The Huron-Manistee National Forest stretches nearly one million acres across the northern half of Michigan’s Lower Peninsula, touching Lake Michigan in the west and Lake Huron in the east. Home to diverse ecosystems ranging from coastal marshlands to oak savannahs, the Huron-Manistee also contains some of Michigan’s most fabled fishing waters, including the Au Sable (birthplace, in 1959, of Trout Unlimited), Pere Marquette and Big and Little Manistee Rivers.
Huron-Manistee National Forest
Some of the most diverse river fishing in the Midwest–or anywhere. “Anyone who enjoys fishing will find plenty of opportunities in the Huron-Manistee,” said Jeremy Geist
a Trout Unlimited Great Lakes Stream Restoration Manager. “There are the epic rivers that draw anglers from across the country, and many from downstate on the weekends, and many lesser-known waters too. You can fish for native brookies, rainbows, browns, lake-run browns, steelhead and salmon. Waters range from small stream headwaters to big rivers best fished from a boat. Year-round, you can fish for something. Spring is peak time for steelhead, then come the major hatches, then with fall come salmon and a second round of steelhead.” One of the region’s most magical angling appeals is the strange nocturnal rite of the hex (hexagenia limbata) hatch–an emergence of gargantuan mayflies so immense that they sometimes show up on Doppler radar. “It’s a late night game,” Geist continued. “All you have are your ears, and you’re listening for the slurps. Once you hear a deep enough slurp, you know the big trout are out, and you’re casting out into the darkness. It’s not elegant; you’ll probably get caught on the cedar behind you or become tangled. But when that big fish takes, it’s an unforgettable experience.”
All you have are your ears, and you’re listening for the slurps. Once you hear a deep enough slurp, you know the big trout are out, and you’re casting out into the darkness.Jeremy Geist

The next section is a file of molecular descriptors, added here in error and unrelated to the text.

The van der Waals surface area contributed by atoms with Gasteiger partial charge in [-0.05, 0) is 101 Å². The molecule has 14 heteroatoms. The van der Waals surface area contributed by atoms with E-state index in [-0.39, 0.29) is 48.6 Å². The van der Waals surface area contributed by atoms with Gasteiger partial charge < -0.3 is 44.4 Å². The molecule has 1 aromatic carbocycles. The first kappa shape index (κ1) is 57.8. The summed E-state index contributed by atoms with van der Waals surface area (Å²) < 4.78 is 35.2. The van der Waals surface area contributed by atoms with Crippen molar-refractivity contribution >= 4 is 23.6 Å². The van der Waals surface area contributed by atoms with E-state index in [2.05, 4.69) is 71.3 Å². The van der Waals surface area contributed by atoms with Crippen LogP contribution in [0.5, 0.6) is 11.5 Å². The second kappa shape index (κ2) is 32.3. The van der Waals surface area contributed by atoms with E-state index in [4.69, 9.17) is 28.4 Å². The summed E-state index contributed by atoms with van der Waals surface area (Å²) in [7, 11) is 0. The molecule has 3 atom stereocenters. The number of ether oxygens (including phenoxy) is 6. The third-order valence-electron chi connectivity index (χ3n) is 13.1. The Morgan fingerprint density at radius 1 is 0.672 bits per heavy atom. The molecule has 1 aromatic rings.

When it comes to the hex hatch, be familiar with the area you choose to fish…and keep your headlamp off. “It’s not the best idea to jump into a section of river without knowing it,” Geist added. “Ideally, you want a place where there’s plenty of casting space. There’s enough stumbling around in the dark already without wading in a place you don’t know.”
Working with a host of partners ranging from the U.S. Forest Service to county road commissions, TU is implementing facets of the Great Lakes Restoration Initiative to reconnect the region’s waterways and improve their resiliency. Projects include a number of stream crossing improvements and dam removals, as well as habitat restoration.
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A dollar spent on conservation is a dollar spent for the benefit of future generations. And with recent budget proposals, those dollars and the programs they support are in jeopardy, including public lands like the Huron–Manistee National Forest. Visit standup.tu.org to send a message to Congress that you support funding for conservation programs like the Great Lakes Restoration Initiative.